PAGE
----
firma like so many Russian space stations.  The market-cap king
lost another $1.05 to close at $39.00, a closing low not seen
since October 1999.  What's more, GE has seen its market cap
shrink over the past seven months from a world-beating $596
billion to a still world-beating, but more pedestrian, $386

As for economic news, there wasn't much constructive to report
here, either.  The Consumer Price Index (CPI) for February came
in at 0.3 percent, which was stronger than the consensus estimate
for 0.2 percent.  The CPI was bolstered by rising costs for
clothing, medical care and airline tickets.  In addition, the
"core" CPI (CPI sans food and energy costs) also rose 0.3
percent, meaning the core CPI is rising at an annual clip of 2.7

The CPI report got a chilly reception from investors and traders
already smarting from yesterday's 50-basis point cut in the fed
funds rate.  Many traders believe that the stronger-than-expected
CPI number could prevent the Fed from cutting interest rates
again before the next FOMC meeting on May 15th.

However, that sentiment isn't universally shared.  Bear Stearns
chief economist Wayne Angell, for one, told clients that the
statement that accompanied the Fed's cut on Tuesday strongly
suggests Chairman Alan Greenspan is considering a further
reduction between meetings.  Keep in mind, though, Angell, was
hung out to dry last month when he predicted that the Fed would
likely make a cut before yesterday's FOMC meeting, something the
Fed failed to do.

Inflation fears coupled with diminished inter-FOMC interest rate
cut prospects took their toll on the Treasury market as well.
The 10-year Treasury note finished down 2/32 to yield 4.77
percent while the 30-year government bond slipped 2/32 to yield
5.27 percent.

Not that interest rates are the sole consolidator in this ever-
shrinking market, don't forget about earnings concerns.
According to First Call, analysts expect S&P 500 companies'
profit growth to slow to about 1.5 percent this year from 16.2
percent in 2000, which means we will probably be deluged by
another flood of earnings warnings in the second quarter.

The prospect for continued bad news obviously doesn't bode well
for the long end of the market over the short term, though there
are signs that we may be reaching full capitulation.  The recent
selling in GE stock could be one such sign.  This last hold out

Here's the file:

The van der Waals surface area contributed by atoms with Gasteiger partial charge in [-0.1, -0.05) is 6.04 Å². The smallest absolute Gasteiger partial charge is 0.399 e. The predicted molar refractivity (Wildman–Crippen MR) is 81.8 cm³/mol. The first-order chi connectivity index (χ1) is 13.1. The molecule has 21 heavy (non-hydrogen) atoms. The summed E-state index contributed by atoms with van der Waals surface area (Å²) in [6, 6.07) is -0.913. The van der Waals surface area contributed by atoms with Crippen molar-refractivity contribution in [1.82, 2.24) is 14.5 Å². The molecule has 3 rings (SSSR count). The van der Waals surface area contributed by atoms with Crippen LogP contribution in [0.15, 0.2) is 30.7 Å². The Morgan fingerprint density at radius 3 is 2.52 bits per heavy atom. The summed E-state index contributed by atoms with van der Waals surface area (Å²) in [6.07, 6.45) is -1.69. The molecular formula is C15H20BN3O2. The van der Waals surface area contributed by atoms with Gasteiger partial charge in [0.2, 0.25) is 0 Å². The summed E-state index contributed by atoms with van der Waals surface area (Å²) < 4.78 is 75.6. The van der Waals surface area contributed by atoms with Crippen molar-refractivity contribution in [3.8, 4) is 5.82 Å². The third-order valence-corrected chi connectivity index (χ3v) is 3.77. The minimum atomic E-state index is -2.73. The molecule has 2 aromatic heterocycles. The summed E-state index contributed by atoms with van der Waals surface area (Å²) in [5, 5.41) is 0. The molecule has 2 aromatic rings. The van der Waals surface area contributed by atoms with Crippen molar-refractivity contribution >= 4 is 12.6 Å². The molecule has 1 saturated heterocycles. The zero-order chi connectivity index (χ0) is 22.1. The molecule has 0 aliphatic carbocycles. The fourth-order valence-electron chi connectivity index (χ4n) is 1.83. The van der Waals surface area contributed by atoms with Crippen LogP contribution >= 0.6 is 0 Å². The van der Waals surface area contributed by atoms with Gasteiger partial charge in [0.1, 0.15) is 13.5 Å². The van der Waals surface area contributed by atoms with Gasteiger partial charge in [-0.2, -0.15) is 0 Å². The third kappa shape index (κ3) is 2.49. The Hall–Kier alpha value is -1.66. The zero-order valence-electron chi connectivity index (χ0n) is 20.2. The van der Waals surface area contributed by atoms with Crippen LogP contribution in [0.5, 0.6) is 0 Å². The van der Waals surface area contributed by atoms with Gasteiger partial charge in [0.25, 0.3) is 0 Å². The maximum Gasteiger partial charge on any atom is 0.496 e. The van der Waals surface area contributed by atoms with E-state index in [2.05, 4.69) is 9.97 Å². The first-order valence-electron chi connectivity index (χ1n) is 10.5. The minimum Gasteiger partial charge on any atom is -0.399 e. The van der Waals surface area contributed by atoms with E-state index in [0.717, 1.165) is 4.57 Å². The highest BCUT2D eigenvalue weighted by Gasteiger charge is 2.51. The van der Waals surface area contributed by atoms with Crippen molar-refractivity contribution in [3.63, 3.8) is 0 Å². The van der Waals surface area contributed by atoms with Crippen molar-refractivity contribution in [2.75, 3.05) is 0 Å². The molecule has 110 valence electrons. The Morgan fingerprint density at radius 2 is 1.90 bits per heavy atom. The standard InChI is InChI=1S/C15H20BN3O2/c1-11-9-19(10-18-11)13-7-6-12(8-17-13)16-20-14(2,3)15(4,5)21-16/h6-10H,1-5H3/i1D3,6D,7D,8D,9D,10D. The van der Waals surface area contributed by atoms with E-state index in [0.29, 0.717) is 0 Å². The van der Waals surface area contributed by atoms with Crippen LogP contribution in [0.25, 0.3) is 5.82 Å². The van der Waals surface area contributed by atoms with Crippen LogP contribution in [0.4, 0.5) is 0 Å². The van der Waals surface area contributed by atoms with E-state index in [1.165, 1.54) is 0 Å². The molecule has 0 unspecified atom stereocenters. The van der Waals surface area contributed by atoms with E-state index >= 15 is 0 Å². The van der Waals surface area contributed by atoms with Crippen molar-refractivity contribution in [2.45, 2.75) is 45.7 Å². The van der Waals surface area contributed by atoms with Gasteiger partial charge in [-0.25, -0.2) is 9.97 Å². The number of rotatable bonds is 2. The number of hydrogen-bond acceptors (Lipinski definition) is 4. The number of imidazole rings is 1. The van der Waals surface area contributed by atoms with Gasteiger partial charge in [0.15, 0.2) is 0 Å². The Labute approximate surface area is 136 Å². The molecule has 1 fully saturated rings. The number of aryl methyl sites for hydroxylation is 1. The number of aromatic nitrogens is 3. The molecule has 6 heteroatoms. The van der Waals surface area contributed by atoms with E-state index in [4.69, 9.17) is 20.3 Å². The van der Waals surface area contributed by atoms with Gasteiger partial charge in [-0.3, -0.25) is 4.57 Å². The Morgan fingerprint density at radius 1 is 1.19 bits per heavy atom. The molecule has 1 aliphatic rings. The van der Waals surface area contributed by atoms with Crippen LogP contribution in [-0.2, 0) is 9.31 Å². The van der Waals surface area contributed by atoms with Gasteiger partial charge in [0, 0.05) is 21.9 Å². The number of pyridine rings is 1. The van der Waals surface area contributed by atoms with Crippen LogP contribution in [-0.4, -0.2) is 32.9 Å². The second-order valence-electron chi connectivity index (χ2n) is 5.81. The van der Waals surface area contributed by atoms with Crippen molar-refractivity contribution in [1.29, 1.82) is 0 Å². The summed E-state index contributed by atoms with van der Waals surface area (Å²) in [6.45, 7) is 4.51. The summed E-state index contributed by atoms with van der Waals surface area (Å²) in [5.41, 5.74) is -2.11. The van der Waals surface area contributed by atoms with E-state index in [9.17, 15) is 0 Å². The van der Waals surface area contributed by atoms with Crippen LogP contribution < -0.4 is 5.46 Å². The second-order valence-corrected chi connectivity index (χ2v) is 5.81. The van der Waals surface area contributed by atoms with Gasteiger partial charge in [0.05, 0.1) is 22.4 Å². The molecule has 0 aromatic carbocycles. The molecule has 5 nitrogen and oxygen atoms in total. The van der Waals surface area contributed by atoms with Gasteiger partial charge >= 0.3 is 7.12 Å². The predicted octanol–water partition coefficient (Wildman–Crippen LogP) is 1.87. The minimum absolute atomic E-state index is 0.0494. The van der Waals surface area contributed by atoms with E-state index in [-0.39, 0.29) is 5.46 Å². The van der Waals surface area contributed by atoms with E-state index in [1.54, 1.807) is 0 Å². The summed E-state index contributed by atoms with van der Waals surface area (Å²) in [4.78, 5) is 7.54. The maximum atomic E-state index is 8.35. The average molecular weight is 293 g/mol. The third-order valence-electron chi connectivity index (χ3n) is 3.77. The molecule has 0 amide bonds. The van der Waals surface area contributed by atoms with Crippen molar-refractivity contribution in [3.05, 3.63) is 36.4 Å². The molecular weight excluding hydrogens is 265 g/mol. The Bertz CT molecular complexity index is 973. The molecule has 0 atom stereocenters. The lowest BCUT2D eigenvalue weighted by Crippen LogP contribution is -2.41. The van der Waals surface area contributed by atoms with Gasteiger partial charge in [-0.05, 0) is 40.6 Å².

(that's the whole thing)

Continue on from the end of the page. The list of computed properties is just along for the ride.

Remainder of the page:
among the big-cap stocks finally looks ready to fold its cards
(if it hasn't already).  For most of the year, GE has traded in a
tight range of $43 to $48.  However, that range was obliterated
on a gap-down sell-off that occurred on March 12th.

Another sign the end may be near is the increasing number of days
where down volume exceeds up volume by at least a 2-to-1 margin
on the Nasdaq and NYSE markets.  In February, the NYSE only
experienced two days where down volume exceeded up volume by more
than a 2-to-1 margin.  In March, the Big Board has already
experienced six such days.

Still, like I said in Sunday's commentary, I would like to see
one final resounding flush were we get losers routing winners by
a 25-to-1 margin on down volume exceeding up volume by a 10-to-1
margin before I declare the worst over.  Of course, markets
usually aren't that conciliatory.

In the meantime, don't be surprised should the INDU make a go for
9,377 before the week is over, so keep those stop-losses tight.

S.P. Brown

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index instead?

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Definition of the Day


A tick can either be an upward or downward movement in the price
of a security.

For the complete definition, please go to:

Wednesday's Split Announcements


Thursday's Expirations by Payable Date

First Republic Bank (FRC) splits 3:2

Mark Leibovit, the #1 market timer in the nation, will be
on the Nightly Business Report discussing his Annual
Forecast Model on Friday evening February 23 (between 5:30
and 7:00 p.m. ET).

Mark is Chief Market Strategist for, a Premier
Investor Network website, a technical consultant and former
'Elf' on Louis Rukeyser's Wall Street Week for 7 years.
His Annual Forecast Model has been subscribed to by Wall
Street's most elite. Mark is presently ranked #1 timer in
the nation by TIMER DIGEST and #2 on

For information on his extremely accurate Annual Forecast